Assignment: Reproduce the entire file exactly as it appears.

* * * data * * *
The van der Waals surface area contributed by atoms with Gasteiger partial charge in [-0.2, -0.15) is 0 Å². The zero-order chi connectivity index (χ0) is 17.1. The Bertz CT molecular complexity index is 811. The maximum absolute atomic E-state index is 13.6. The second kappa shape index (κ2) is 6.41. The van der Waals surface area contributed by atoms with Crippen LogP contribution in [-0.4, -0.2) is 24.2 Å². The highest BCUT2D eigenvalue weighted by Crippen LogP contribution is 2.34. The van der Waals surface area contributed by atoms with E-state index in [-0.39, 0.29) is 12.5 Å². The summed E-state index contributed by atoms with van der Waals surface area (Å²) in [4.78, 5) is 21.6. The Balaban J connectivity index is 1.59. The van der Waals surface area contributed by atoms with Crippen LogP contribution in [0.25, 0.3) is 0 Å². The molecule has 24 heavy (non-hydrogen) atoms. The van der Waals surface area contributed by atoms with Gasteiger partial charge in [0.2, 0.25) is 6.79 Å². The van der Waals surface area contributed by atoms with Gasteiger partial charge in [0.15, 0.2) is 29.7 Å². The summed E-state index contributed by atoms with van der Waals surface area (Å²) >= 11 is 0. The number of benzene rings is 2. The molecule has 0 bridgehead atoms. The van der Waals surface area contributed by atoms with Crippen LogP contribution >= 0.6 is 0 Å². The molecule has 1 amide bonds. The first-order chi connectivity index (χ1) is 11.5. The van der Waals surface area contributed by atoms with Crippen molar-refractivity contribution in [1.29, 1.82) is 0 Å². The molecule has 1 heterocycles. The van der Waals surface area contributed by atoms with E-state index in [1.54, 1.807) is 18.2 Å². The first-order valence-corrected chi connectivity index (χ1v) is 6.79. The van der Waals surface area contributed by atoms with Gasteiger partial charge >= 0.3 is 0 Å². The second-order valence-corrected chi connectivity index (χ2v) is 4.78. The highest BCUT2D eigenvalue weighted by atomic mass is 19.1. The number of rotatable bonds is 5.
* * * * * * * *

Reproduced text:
The van der Waals surface area contributed by atoms with Gasteiger partial charge in [-0.2, -0.15) is 0 Å². The zero-order chi connectivity index (χ0) is 17.1. The Bertz CT molecular complexity index is 811. The maximum absolute atomic E-state index is 13.6. The second kappa shape index (κ2) is 6.41. The van der Waals surface area contributed by atoms with Crippen LogP contribution in [-0.4, -0.2) is 24.2 Å². The highest BCUT2D eigenvalue weighted by Crippen LogP contribution is 2.34. The van der Waals surface area contributed by atoms with E-state index in [-0.39, 0.29) is 12.5 Å². The summed E-state index contributed by atoms with van der Waals surface area (Å²) in [4.78, 5) is 21.6. The Balaban J connectivity index is 1.59. The van der Waals surface area contributed by atoms with Crippen LogP contribution in [0.25, 0.3) is 0 Å². The molecule has 24 heavy (non-hydrogen) atoms. The van der Waals surface area contributed by atoms with Gasteiger partial charge in [0.2, 0.25) is 6.79 Å². The van der Waals surface area contributed by atoms with Gasteiger partial charge in [0.15, 0.2) is 29.7 Å². The summed E-state index contributed by atoms with van der Waals surface area (Å²) >= 11 is 0. The number of benzene rings is 2. The molecule has 0 bridgehead atoms. The van der Waals surface area contributed by atoms with Crippen LogP contribution >= 0.6 is 0 Å². The molecule has 1 amide bonds. The first-order chi connectivity index (χ1) is 11.5. The van der Waals surface area contributed by atoms with Crippen molar-refractivity contribution in [1.29, 1.82) is 0 Å². The molecule has 1 heterocycles. The van der Waals surface area contributed by atoms with E-state index in [1.54, 1.807) is 18.2 Å². The first-order valence-corrected chi connectivity index (χ1v) is 6.79. The van der Waals surface area contributed by atoms with Gasteiger partial charge >= 0.3 is 0 Å². The second-order valence-corrected chi connectivity index (χ2v) is 4.78. The highest BCUT2D eigenvalue weighted by atomic mass is 19.1. The number of rotatable bonds is 5.